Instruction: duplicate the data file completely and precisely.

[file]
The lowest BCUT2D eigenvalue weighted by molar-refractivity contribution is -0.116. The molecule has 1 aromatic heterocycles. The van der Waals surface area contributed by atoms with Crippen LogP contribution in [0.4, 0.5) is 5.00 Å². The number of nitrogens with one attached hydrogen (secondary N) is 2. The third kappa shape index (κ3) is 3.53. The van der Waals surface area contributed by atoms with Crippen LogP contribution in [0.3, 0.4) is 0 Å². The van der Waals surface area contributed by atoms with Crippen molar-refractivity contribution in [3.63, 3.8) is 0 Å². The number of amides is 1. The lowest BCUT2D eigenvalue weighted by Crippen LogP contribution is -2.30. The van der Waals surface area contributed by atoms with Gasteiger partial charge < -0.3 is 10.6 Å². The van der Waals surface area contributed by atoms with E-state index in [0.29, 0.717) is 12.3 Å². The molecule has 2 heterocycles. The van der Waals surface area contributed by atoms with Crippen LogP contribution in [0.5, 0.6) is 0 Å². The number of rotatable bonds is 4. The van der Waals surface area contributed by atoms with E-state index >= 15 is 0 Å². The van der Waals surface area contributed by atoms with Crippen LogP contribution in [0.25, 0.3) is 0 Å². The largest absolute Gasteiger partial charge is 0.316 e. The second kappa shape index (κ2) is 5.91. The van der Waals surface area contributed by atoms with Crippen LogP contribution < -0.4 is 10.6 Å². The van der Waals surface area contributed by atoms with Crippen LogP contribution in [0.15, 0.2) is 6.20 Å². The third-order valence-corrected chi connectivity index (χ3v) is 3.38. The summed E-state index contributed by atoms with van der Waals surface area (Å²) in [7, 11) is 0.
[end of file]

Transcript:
The lowest BCUT2D eigenvalue weighted by molar-refractivity contribution is -0.116. The molecule has 1 aromatic heterocycles. The van der Waals surface area contributed by atoms with Crippen LogP contribution in [0.4, 0.5) is 5.00 Å². The number of nitrogens with one attached hydrogen (secondary N) is 2. The third kappa shape index (κ3) is 3.53. The van der Waals surface area contributed by atoms with Crippen LogP contribution in [0.3, 0.4) is 0 Å². The van der Waals surface area contributed by atoms with Crippen molar-refractivity contribution in [3.63, 3.8) is 0 Å². The number of amides is 1. The lowest BCUT2D eigenvalue weighted by Crippen LogP contribution is -2.30. The van der Waals surface area contributed by atoms with Gasteiger partial charge < -0.3 is 10.6 Å². The van der Waals surface area contributed by atoms with E-state index in [0.29, 0.717) is 12.3 Å². The molecule has 2 heterocycles. The van der Waals surface area contributed by atoms with Crippen LogP contribution in [0.5, 0.6) is 0 Å². The number of rotatable bonds is 4. The van der Waals surface area contributed by atoms with E-state index >= 15 is 0 Å². The van der Waals surface area contributed by atoms with Crippen LogP contribution in [0.25, 0.3) is 0 Å². The largest absolute Gasteiger partial charge is 0.316 e. The second kappa shape index (κ2) is 5.91. The van der Waals surface area contributed by atoms with Crippen LogP contribution < -0.4 is 10.6 Å². The van der Waals surface area contributed by atoms with Crippen LogP contribution in [0.15, 0.2) is 6.20 Å². The third-order valence-corrected chi connectivity index (χ3v) is 3.38. The summed E-state index contributed by atoms with van der Waals surface area (Å²) in [7, 11) is 0.